- Depending on the horse’s current level of fitness and the work intensity required for competition, can determine how rapidly the horse will fatigue
- Once the muscles fatigue, limb movement is altered which may predispose to tendon injuries

- The heavier a horse is, the more force that will be generated when the limb strikes the ground and the greater the likelihood of overstrain

Lameness in other limbs
- Lameness results in an alteration in locomotion, which in turn overloads other limbs and tendons

Clinical signs
Injuries to the SDFT can manifest as the classical ‘bowed tendon'. Swelling may extend the majority of the length of the tendon. Lameness can range from subtle to obvious, particularly if there is a large degree of swelling.

Injuries to the DDFT can be clinically more subtle when compared to the SDFT. Injuries typically occur where the DDFT travels around the back of the fetlock and pastern. In the fetlock and pastern region the DDFT is enclosed by a tendon sheath, which can become full of fluid in the case of DDFT injury. Again, the lameness can range from mild to obvious depending on the degree of damage.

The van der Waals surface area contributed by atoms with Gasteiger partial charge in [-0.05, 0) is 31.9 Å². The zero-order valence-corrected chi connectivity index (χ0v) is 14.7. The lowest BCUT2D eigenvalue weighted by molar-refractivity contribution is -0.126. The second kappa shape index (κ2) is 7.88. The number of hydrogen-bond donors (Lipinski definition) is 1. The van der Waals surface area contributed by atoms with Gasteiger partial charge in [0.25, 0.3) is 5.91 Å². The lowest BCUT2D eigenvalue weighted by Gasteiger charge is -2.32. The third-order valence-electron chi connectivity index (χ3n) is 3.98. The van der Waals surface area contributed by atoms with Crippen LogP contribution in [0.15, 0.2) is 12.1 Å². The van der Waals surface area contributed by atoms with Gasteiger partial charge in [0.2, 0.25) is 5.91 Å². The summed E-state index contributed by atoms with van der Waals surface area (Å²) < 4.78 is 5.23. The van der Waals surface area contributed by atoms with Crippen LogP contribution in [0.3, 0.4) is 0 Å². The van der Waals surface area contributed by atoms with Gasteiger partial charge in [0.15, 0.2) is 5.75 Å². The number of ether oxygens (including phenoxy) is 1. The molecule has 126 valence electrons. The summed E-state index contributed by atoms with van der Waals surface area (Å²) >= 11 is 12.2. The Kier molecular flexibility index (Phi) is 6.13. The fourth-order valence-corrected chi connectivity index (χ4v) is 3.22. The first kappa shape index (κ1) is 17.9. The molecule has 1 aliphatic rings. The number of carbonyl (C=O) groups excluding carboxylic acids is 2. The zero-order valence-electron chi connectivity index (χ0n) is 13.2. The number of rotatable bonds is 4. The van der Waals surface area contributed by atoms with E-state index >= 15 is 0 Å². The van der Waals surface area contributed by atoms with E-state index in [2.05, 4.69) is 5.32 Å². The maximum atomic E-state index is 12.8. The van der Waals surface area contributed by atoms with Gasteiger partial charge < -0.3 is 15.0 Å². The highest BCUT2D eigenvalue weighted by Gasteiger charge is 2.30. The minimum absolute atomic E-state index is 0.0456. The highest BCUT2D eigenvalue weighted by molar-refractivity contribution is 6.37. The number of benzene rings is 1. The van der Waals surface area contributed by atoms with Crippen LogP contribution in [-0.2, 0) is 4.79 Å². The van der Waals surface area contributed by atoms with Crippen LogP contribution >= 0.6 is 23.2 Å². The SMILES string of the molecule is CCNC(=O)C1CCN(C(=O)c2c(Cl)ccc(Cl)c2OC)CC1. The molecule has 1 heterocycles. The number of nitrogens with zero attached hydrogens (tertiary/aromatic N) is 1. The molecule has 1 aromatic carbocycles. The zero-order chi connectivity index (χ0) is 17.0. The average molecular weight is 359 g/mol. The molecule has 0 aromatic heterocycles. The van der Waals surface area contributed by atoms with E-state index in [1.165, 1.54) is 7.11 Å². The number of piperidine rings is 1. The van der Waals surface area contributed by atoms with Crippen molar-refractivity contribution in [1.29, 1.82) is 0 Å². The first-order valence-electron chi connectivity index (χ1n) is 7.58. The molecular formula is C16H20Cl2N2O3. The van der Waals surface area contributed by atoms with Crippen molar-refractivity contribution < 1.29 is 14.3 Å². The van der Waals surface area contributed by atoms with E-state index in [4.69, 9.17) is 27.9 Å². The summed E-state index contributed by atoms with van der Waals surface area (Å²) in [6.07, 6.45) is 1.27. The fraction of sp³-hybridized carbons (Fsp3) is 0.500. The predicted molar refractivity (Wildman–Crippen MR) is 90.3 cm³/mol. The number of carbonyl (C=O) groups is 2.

The most important aspect of diagnosis is to perform a thorough musculoskeletal and lameness examination. Nerve blocks (use of local anaesthetic around nerves), can be used to help localise where the lameness is originating from. Ultrasound can be used to identify damaged areas of the SDFT and DDFT. It is also important to use the ultrasound throughout the rehabilitation process to ensure the tendon injury is healing. In more difficult cases, MRI can be used to image the soft tissue structures of the limb, particularly in the foot and pastern region.

Tendon healing can be grouped into three phases with different treatments targeted at each;

- First 7 days after the initial injury
- Aim is to limit inflammation.

This can be achieved in three ways:
1. Cold hosing of limb
2. Support wrap to reduce swelling from accumulating in the lower limb
3. Anti-inflammatories (e.g. Bute paste), when prescribed by your veterinarian, will reduce inflammation, swelling and pain associated with tendon injuries